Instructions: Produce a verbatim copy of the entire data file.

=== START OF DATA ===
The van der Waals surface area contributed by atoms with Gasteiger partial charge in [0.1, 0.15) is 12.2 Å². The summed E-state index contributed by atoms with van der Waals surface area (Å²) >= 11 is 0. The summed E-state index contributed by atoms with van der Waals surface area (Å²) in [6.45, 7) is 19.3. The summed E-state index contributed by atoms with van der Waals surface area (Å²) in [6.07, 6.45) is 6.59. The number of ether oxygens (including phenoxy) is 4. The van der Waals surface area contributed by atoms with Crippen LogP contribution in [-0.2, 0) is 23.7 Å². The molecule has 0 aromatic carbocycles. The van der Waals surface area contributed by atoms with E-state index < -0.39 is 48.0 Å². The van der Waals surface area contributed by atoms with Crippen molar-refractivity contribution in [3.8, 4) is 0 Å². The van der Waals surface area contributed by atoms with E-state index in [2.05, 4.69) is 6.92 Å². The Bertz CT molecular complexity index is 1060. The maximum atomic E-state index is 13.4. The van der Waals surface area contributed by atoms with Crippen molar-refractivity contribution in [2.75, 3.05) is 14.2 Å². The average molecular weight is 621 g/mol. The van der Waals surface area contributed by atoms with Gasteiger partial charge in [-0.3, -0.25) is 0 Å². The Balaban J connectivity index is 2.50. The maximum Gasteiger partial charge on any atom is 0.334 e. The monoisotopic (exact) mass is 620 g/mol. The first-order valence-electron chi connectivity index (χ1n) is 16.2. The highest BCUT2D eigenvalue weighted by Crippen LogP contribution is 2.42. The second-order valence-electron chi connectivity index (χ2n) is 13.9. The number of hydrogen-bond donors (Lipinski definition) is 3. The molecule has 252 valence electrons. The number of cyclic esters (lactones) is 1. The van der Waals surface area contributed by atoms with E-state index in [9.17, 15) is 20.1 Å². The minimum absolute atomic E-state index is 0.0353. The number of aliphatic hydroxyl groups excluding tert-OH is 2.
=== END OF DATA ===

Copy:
The van der Waals surface area contributed by atoms with Gasteiger partial charge in [0.1, 0.15) is 12.2 Å². The summed E-state index contributed by atoms with van der Waals surface area (Å²) >= 11 is 0. The summed E-state index contributed by atoms with van der Waals surface area (Å²) in [6.45, 7) is 19.3. The summed E-state index contributed by atoms with van der Waals surface area (Å²) in [6.07, 6.45) is 6.59. The number of ether oxygens (including phenoxy) is 4. The van der Waals surface area contributed by atoms with Crippen LogP contribution in [-0.2, 0) is 23.7 Å². The molecule has 0 aromatic carbocycles. The van der Waals surface area contributed by atoms with E-state index < -0.39 is 48.0 Å². The van der Waals surface area contributed by atoms with Crippen molar-refractivity contribution in [3.8, 4) is 0 Å². The van der Waals surface area contributed by atoms with E-state index in [2.05, 4.69) is 6.92 Å². The Bertz CT molecular complexity index is 1060. The maximum atomic E-state index is 13.4. The van der Waals surface area contributed by atoms with Crippen molar-refractivity contribution in [2.75, 3.05) is 14.2 Å². The average molecular weight is 621 g/mol. The van der Waals surface area contributed by atoms with Gasteiger partial charge in [-0.3, -0.25) is 0 Å². The Balaban J connectivity index is 2.50. The maximum Gasteiger partial charge on any atom is 0.334 e. The monoisotopic (exact) mass is 620 g/mol. The first-order valence-electron chi connectivity index (χ1n) is 16.2. The highest BCUT2D eigenvalue weighted by Crippen LogP contribution is 2.42. The second-order valence-electron chi connectivity index (χ2n) is 13.9. The number of hydrogen-bond donors (Lipinski definition) is 3. The molecule has 252 valence electrons. The number of cyclic esters (lactones) is 1. The van der Waals surface area contributed by atoms with E-state index in [9.17, 15) is 20.1 Å². The minimum absolute atomic E-state index is 0.0353. The number of aliphatic hydroxyl groups excluding tert-OH is 2.